What is the difference between planning and building?
Planning Consent is the first step in the Development Application Process. Planning is the concept - what do you want to do? Where will your house, addition or garage etc be located on your block of land? What will it look like? Where in relation to all of the other buildings, structures and trees on your land and on your neighbours'? Will there be overshadowing or overlooking issues? How much private open area will you have?
Building Rules Consent is the second step in the Development Application Process. This is where we consider the physical construction details - the specifications (what materials you're using), the footing details and/or engineer's report (how you'll make your building stand up), working drawings (how your building will be constructed) etc.
You can apply for Planning Consent and Building Rules Consent at the same time if you wish. However you will need BOTH Planning Consent AND Building Rules Consent to get Development Approval.
For further information or assistance please contact Council's Development team on 8372 5111 or view the State Government Guide to Development Assessment.
What is the zoning of my property?
To find out the zoning of your property, please refer to the Planning Development Map or State Government Map Viewer.
How long will it take to get development approval?
The approval time for applications differs depending on the complexity of your application. If we need to notify your application, it may take up to two months for approval. This time frame may increase if we need to ask for more information, if we receive representations from notified parties, or if the application needs to be assessed by the Council Assessment Panel.
What details do I need to provide for development approval?
You need to supply two copies of your plans and all other documentation (which includes footing and engineer's reports, specifications, copy of Certificate of Title etc). You will also need to complete an application form and pay the appropriate fees.
To find out what you need to provide for Planning Consent and Building Consent go to the
What is a Development Plan?
Each Council has a Development Plan, which sets out planning and development objectives or principles relating to:
- The constructed environment and environmentally sustainable development
- Social or socio-economic issues
- Urban or regional planning issues
- The management or conservation of land
- Buildings, heritage places and heritage areas
- The management, conservation and use of natural and other resources
- Economic issues.
Unley's Development Plan sets out planning zones, lists complying and non-complying land uses within each zone, and determines development techniques and criteria.
Every Development Plan and Development Plan Amendment requires the relevant Minister's, and ultimately Parliament's, approval. To read more about Development Plans, Zones and DPA's visit our Development Plan & Zoning page.
Who is responsible for Damage to Council Infrastructure caused as part of a development?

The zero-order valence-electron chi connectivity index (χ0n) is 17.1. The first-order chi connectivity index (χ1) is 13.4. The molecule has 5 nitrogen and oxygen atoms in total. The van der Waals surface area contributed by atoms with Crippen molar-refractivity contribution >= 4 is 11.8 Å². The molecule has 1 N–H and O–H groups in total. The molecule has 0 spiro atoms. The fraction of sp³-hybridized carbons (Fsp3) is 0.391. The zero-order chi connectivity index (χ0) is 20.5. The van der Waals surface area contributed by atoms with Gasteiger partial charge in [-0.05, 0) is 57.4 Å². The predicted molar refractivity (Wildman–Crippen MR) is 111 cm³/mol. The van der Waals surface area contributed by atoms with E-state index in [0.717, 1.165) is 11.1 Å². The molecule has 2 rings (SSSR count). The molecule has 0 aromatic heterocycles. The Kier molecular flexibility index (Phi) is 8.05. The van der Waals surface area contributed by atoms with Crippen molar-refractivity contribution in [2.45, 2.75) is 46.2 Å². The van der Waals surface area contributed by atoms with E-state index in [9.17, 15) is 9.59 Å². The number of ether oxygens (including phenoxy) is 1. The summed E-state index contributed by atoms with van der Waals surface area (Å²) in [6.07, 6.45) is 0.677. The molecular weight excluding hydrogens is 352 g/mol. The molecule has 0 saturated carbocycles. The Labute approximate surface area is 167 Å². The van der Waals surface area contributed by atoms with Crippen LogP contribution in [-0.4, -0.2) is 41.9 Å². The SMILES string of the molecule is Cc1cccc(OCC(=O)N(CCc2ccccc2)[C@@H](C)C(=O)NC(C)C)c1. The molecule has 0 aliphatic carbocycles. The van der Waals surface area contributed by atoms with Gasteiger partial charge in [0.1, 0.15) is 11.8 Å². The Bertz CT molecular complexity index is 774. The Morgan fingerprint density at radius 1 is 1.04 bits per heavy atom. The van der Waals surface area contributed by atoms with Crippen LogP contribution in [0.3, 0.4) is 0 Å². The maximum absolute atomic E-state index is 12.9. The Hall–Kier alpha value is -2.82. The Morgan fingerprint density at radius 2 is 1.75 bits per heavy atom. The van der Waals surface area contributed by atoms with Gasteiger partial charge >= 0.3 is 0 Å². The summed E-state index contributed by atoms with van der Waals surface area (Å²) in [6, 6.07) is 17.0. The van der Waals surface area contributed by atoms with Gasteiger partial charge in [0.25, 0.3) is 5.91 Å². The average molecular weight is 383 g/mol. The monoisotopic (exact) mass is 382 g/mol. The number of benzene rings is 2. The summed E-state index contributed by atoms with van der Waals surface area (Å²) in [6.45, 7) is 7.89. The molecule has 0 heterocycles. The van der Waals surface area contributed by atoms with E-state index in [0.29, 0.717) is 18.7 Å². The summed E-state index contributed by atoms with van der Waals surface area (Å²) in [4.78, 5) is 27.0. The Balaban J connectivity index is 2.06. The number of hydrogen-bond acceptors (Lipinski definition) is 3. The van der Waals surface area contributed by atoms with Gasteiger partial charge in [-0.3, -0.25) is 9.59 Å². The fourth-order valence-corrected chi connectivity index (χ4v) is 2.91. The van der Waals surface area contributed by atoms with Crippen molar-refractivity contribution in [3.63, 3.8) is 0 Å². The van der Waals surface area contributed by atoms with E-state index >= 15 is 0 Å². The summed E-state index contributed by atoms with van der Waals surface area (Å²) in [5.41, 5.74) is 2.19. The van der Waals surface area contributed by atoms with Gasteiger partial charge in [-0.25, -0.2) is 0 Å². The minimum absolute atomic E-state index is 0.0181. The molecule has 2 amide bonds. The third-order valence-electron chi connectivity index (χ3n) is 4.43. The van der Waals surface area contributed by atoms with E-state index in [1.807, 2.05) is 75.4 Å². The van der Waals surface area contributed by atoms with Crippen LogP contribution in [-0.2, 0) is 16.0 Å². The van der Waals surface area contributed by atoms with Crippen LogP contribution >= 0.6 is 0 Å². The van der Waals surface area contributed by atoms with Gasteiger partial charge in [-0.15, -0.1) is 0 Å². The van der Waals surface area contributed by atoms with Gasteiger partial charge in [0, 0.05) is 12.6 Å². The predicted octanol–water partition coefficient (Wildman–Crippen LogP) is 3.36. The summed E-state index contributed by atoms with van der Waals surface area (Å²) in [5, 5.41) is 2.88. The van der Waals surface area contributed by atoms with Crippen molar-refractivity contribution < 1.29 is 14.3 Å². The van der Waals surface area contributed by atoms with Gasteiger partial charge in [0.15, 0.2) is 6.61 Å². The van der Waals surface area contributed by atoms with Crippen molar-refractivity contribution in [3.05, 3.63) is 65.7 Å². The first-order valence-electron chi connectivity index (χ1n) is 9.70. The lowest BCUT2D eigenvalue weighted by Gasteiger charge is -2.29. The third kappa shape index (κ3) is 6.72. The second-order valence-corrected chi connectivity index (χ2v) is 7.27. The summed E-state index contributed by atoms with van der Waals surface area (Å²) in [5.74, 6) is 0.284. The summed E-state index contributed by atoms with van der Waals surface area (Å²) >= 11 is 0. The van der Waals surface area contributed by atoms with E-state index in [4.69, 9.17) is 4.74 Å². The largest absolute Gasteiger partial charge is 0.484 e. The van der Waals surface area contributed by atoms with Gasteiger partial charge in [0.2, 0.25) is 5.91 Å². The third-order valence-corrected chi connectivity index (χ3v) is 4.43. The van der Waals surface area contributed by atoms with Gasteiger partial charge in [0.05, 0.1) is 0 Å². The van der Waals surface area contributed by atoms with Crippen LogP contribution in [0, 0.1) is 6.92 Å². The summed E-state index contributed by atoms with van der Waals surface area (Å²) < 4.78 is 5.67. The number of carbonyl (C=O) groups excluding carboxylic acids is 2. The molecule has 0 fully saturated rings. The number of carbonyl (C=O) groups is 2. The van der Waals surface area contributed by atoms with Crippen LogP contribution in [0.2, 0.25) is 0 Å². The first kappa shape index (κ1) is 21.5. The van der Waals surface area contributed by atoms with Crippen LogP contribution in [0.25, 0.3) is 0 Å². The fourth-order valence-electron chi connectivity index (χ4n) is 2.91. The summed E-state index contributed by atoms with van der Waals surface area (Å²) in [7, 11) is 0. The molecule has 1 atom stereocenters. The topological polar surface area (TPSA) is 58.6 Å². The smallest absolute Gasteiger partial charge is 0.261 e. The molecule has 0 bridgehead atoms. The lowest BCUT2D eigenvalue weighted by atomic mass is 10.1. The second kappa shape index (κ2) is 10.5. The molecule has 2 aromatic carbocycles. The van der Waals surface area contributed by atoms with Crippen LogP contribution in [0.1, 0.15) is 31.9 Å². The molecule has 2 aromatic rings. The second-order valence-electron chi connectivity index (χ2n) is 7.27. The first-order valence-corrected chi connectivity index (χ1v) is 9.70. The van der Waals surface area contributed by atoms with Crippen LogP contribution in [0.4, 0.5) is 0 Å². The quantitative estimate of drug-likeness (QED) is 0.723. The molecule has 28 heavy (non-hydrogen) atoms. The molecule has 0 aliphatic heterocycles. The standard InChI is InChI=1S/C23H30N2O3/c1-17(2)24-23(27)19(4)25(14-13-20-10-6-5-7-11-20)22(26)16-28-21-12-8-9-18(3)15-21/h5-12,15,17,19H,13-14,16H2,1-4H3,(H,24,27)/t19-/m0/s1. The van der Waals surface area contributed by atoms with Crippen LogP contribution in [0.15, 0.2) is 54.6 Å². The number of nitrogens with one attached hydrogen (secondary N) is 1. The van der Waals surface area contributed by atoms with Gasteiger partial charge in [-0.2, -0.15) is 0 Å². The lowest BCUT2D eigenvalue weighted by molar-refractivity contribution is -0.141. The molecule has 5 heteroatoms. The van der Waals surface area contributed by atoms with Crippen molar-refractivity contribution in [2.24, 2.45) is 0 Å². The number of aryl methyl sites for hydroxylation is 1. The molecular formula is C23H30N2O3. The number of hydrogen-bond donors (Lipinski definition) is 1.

The responsibility to repair any damage to council infrastructure at the completion of a development is that of the applicant / owner.
All repairs to damage footpaths and roads caused due to the construction of an approved development should be repaired before hand over or soon after to avoid any extra cost to repair damaged Council infrastructure. All work is to be done in accordance to Council specifications and guild lines.
If there is damage that has not been repaired Council will assess and send a notice to repair the damaged infrastructure. If Council are to conduct the required repairs, an invoice will be attached for the cost of repairs requiring payment.
Costs to repair damaged infrastructure would be at the cost of the applicant/owner.
When do I require Building Indemnity Insurance?
All residential development with more than $12,000 in estimated cost needs "Building Indemnity Insurance" unless the developer is an owner/builder or the builder is not known when the application is lodged. In the latter case, a condition requesting submission of the Building Indemnity Insurance is placed on the approval. If you intend to be an owner/builder, by law you must engage a registered site supervisor.
If the developer has a Builder's Licence then he/she is required to take out Building Indemnity Insurance even if the developer is the owner of the property (unless the licence is a Supervisor's Licence).
Building Indemnity Insurance lapses after five years.
Are there any special requirements if I am an owner builder?
If you are going to be responsible for undertaking building work as an owner/builder, you must engage a registered Building Work Supervisor and provide the details to us by completing a Registered Building Work Supervisor Details form(PDF, 53KB) .
After I get my approval, when can I start work?
You have 12 months from the date of your Development Approval to start work (this usually means laying the footings) and three years from the date of your Development Approval to substantially finish the work.
There are certain steps you have to take to ensure that your consent or approval remains valid. For further information view the How Long is my Approval Valid(PDF, 174KB) factsheet.
What is CAP?
CAP is the abbreviation for Council Assessment Panel (formerly known as the Development Assessment Panel or DAP). The CAP is a body of people who consider and make decisions on some development applications in their Council area. The role of the CAP is to make impartial and transparent development assessment decisions based on the policies in the Development Plan.
Read more about CAP and view previous meetings, agendas and minutes.